The Principles are for custodians and researchers using publicly funded health and health-related datasets, including linked datasets, whether held at national, state/territory or local level. This may include both aggregate and unit record data held in registries, administrative, survey-based and clinical datasets/databases, existing health research datasets/databases, and datasets held by universities. Researchers should understand that many datasets are not primarily designed to suit potential research. Health-related data can include non-health-specific data sets, for example urban planning data. These data are not always publicly funded, but in some situations, this privately collected data may be provided to government stakeholders. Agreements covering this data use should not rule out using the datasets for research.
1. Maximise the use of publicly funded health and health-related data for research
a. Research is an important use of publicly funded health and health-related data and is vital to unlocking their value to benefit Australians by driving improvements in disease prevention and clinical care.
b. The value of data lies in its use. Use of datasets for research should be promoted, encouraged and maximised for public benefit, while also protecting privacy and confidentiality.
c. To maximise public benefit, health and medical research should develop processes and systems to incorporate and support sustainable consumer and community involvement.
d. Public trust in the use of personal data for research should not be compromised.
2. Data custodians should recognise their responsibilities and accountabilities when providing access to data for research
Custodians of publicly funded health and health-related datasets should:
a. Encourage, support and facilitate access to data, including for data linkage, to promote high quality and sustainable research outcomes.
b. Ensure that data releases for research purposes protect the privacy of individuals and maintain confidentiality of their data in accordance with relevant legislation, policies and ethics guidelines.
c. Specify the conditions of data access and licensing, and provide a description of their data holdings to assist researchers to determine whether the data are fit-for-purpose.
d. Provide researchers, whose applications for access have met the required criteria and have been approved, with timely access to data for research on a ‘best endeavours’ basis.
e. Seek wherever possible to harmonise access, approval and data supply processes with other data custodians responsible for similar or related data sets.
f. Be transparent and proactive about:
• requirements for ethics approval (if applicable)
• how requests or applications for data access are made, assessed, and approved, and how long assessing applications may take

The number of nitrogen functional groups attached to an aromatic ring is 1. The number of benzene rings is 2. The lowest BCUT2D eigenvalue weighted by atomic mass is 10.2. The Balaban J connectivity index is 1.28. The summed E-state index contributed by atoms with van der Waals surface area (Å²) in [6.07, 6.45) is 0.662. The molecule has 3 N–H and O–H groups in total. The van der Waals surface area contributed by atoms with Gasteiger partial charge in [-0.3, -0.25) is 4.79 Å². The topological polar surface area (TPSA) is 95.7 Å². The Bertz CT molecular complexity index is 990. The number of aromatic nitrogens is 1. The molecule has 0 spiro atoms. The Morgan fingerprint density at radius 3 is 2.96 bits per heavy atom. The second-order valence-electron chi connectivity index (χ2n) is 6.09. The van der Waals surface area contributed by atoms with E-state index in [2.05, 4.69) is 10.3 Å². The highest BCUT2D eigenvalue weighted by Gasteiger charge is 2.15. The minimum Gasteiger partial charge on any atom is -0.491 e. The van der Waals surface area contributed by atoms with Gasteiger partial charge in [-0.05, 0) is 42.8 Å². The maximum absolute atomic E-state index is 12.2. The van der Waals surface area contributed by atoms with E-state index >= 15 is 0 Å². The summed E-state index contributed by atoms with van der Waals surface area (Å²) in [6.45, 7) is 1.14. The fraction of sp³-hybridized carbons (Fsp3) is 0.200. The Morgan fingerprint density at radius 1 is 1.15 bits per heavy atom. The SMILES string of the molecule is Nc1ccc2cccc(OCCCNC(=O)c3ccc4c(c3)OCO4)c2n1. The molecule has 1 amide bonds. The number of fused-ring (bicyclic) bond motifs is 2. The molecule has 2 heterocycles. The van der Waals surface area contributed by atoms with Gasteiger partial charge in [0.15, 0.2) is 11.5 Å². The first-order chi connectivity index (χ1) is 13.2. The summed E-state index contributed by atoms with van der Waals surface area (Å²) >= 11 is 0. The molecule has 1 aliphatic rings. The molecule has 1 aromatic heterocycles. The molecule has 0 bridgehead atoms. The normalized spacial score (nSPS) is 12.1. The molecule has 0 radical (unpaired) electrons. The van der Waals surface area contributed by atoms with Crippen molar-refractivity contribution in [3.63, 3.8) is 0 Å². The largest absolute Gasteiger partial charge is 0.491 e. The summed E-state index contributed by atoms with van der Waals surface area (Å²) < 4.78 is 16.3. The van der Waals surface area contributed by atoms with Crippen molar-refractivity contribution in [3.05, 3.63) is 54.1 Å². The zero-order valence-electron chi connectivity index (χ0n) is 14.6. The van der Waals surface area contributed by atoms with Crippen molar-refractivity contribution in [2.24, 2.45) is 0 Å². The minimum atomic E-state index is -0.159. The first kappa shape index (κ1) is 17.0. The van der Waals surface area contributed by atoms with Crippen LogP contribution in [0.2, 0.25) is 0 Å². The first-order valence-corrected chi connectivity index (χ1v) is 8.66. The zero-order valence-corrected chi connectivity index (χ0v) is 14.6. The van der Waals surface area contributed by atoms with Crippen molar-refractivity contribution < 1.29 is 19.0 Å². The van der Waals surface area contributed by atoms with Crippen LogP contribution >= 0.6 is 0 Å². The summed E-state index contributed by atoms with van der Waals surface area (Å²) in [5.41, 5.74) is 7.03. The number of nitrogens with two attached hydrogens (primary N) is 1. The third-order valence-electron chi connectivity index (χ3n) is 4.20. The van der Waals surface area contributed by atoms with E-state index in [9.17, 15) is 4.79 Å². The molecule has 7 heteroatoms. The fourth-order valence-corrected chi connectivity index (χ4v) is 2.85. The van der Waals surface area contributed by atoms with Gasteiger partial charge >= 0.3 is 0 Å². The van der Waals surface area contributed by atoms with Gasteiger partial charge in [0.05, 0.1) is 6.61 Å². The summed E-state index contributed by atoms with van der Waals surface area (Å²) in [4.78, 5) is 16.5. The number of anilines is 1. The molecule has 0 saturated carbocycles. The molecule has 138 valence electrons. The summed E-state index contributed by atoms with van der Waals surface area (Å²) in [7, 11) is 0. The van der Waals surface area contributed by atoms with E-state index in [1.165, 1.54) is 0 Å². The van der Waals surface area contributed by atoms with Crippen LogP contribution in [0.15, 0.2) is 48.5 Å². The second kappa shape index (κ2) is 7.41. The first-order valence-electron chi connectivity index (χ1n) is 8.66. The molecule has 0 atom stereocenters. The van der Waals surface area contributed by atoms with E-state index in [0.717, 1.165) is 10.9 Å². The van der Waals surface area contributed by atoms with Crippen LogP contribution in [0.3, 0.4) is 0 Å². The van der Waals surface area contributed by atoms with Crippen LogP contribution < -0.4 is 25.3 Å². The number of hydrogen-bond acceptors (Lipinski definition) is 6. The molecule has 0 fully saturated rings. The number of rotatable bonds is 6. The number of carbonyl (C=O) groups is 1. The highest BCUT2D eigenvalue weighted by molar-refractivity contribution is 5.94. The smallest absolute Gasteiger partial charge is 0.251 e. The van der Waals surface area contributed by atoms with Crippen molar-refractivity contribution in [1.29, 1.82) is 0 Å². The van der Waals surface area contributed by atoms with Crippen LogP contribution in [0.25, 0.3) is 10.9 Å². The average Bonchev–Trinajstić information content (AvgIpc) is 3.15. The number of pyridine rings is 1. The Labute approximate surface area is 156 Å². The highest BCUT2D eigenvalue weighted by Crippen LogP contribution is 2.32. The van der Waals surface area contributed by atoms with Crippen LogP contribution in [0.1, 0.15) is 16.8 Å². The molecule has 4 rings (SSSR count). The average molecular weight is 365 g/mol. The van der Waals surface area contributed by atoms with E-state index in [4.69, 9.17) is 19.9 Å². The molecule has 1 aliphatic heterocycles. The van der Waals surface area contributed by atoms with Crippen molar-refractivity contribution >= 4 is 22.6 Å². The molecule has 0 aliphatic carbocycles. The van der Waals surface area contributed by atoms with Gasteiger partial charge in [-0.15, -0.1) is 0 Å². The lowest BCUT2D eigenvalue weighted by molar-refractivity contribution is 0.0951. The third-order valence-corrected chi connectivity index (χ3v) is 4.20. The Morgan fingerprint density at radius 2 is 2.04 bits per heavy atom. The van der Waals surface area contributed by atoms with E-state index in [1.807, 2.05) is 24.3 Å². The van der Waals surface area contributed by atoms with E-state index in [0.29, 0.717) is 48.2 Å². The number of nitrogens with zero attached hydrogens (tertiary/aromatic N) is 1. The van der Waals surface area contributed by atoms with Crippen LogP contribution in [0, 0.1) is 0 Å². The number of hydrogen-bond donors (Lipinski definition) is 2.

• timelines for provision of data
• any charges associated with data provision
• processes to follow up on outstanding data access requests
• processes to follow when seeking review of decisions to deny data access
• how data will be made available, and
• requirements for researchers to sign confidentiality, data use and/or other agreements.
3. Researchers should recognise their responsibilities and accountabilities when accessing and using publicly funded health and health related datasets
Researchers using publicly funded health and health-related datasets should:
a. Consult with data custodians early in the research project development: be clear about their research intent, and check that the data are appropriate for the intended research purpose.
b. Comply with the National Statement on Ethical Conduct in Human Research (2007) ; and be aware of relevant state, territory and Commonwealth legislation relating to privacy and use of data.
c. Ensure that the identity of individuals is not disclosed to unauthorised persons, that data are kept secure and only used for the purpose for which their use is approved.
d. Meet obligations under legislation and in signed agreements with data custodians for the use of data; including restrictions imposed on the use, sharing and destruction of data; and any requirements for review of research findings and reports.
e. Publicly acknowledge in their publications, reports and presentations the data source, and support given by data custodians.
f. Be transparent and proactive about:
• declaring conflicts of interest
• source/s of funding • measures taken to protect and prevent misuse of data
• the quality of datasets, including identifying any limitations
• objective reporting of research findings
• consultation with stakeholders including relevant consumer representatives
• timeframes for research and publication of findings
• considerations for research translation
• compliance with the terms and conditions of data provision and usage, and
• compliance with all relevant legislation, including the Privacy Act 1988.
The full principles can be found at https://www.nhmrc.gov.au/_files_nhmrc/file/research/15461_nhmrc_publically_funded_data_web_0.pdf